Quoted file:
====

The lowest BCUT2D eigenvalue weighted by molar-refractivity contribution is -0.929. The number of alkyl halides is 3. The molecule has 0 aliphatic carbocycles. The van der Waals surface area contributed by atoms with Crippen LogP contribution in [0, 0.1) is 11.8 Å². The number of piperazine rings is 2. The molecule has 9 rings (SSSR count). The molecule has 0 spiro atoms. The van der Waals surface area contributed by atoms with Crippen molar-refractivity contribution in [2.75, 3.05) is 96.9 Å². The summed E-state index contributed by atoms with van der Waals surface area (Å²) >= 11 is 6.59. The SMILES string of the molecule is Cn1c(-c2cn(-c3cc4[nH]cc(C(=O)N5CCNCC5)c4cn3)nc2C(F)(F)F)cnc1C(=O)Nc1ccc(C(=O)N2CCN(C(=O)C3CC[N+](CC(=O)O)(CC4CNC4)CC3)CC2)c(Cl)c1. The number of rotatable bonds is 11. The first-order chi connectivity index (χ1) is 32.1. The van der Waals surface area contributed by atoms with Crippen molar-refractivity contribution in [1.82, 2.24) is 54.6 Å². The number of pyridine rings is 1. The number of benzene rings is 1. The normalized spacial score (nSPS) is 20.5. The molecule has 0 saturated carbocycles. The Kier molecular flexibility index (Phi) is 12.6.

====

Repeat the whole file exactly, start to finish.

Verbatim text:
The lowest BCUT2D eigenvalue weighted by molar-refractivity contribution is -0.929. The number of alkyl halides is 3. The molecule has 0 aliphatic carbocycles. The van der Waals surface area contributed by atoms with Crippen LogP contribution in [0, 0.1) is 11.8 Å². The number of piperazine rings is 2. The molecule has 9 rings (SSSR count). The molecule has 0 spiro atoms. The van der Waals surface area contributed by atoms with Crippen molar-refractivity contribution in [2.75, 3.05) is 96.9 Å². The summed E-state index contributed by atoms with van der Waals surface area (Å²) >= 11 is 6.59. The SMILES string of the molecule is Cn1c(-c2cn(-c3cc4[nH]cc(C(=O)N5CCNCC5)c4cn3)nc2C(F)(F)F)cnc1C(=O)Nc1ccc(C(=O)N2CCN(C(=O)C3CC[N+](CC(=O)O)(CC4CNC4)CC3)CC2)c(Cl)c1. The number of rotatable bonds is 11. The first-order chi connectivity index (χ1) is 32.1. The van der Waals surface area contributed by atoms with Crippen molar-refractivity contribution in [1.82, 2.24) is 54.6 Å². The number of pyridine rings is 1. The number of benzene rings is 1. The normalized spacial score (nSPS) is 20.5. The molecule has 0 saturated carbocycles. The Kier molecular flexibility index (Phi) is 12.6.